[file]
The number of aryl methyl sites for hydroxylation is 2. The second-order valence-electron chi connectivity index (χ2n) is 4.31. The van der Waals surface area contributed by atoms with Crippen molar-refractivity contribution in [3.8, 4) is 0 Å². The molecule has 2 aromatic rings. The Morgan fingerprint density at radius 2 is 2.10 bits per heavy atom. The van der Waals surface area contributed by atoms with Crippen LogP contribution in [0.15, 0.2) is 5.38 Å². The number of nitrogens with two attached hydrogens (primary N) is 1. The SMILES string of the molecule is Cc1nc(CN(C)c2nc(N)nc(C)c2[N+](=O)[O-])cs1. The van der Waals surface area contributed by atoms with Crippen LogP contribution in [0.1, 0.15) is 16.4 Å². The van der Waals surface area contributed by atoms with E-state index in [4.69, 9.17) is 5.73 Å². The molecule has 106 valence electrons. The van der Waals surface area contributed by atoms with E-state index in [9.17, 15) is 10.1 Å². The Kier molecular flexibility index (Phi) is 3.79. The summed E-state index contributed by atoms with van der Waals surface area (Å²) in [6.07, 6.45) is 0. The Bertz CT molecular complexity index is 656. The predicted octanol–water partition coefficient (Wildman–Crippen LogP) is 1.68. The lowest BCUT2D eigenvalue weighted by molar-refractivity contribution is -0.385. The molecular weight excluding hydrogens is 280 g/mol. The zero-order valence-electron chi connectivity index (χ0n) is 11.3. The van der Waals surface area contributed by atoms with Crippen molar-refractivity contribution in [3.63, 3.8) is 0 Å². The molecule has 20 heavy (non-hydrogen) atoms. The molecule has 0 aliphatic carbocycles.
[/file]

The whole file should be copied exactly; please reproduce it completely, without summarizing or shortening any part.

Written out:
The number of aryl methyl sites for hydroxylation is 2. The second-order valence-electron chi connectivity index (χ2n) is 4.31. The van der Waals surface area contributed by atoms with Crippen molar-refractivity contribution in [3.8, 4) is 0 Å². The molecule has 2 aromatic rings. The Morgan fingerprint density at radius 2 is 2.10 bits per heavy atom. The van der Waals surface area contributed by atoms with Crippen LogP contribution in [0.15, 0.2) is 5.38 Å². The number of nitrogens with two attached hydrogens (primary N) is 1. The SMILES string of the molecule is Cc1nc(CN(C)c2nc(N)nc(C)c2[N+](=O)[O-])cs1. The van der Waals surface area contributed by atoms with Crippen LogP contribution in [0.1, 0.15) is 16.4 Å². The van der Waals surface area contributed by atoms with E-state index in [4.69, 9.17) is 5.73 Å². The molecule has 106 valence electrons. The van der Waals surface area contributed by atoms with E-state index in [9.17, 15) is 10.1 Å². The Kier molecular flexibility index (Phi) is 3.79. The summed E-state index contributed by atoms with van der Waals surface area (Å²) in [6.07, 6.45) is 0. The Bertz CT molecular complexity index is 656. The predicted octanol–water partition coefficient (Wildman–Crippen LogP) is 1.68. The lowest BCUT2D eigenvalue weighted by molar-refractivity contribution is -0.385. The molecular weight excluding hydrogens is 280 g/mol. The zero-order valence-electron chi connectivity index (χ0n) is 11.3. The van der Waals surface area contributed by atoms with Crippen molar-refractivity contribution in [3.63, 3.8) is 0 Å². The molecule has 20 heavy (non-hydrogen) atoms. The molecule has 0 aliphatic carbocycles.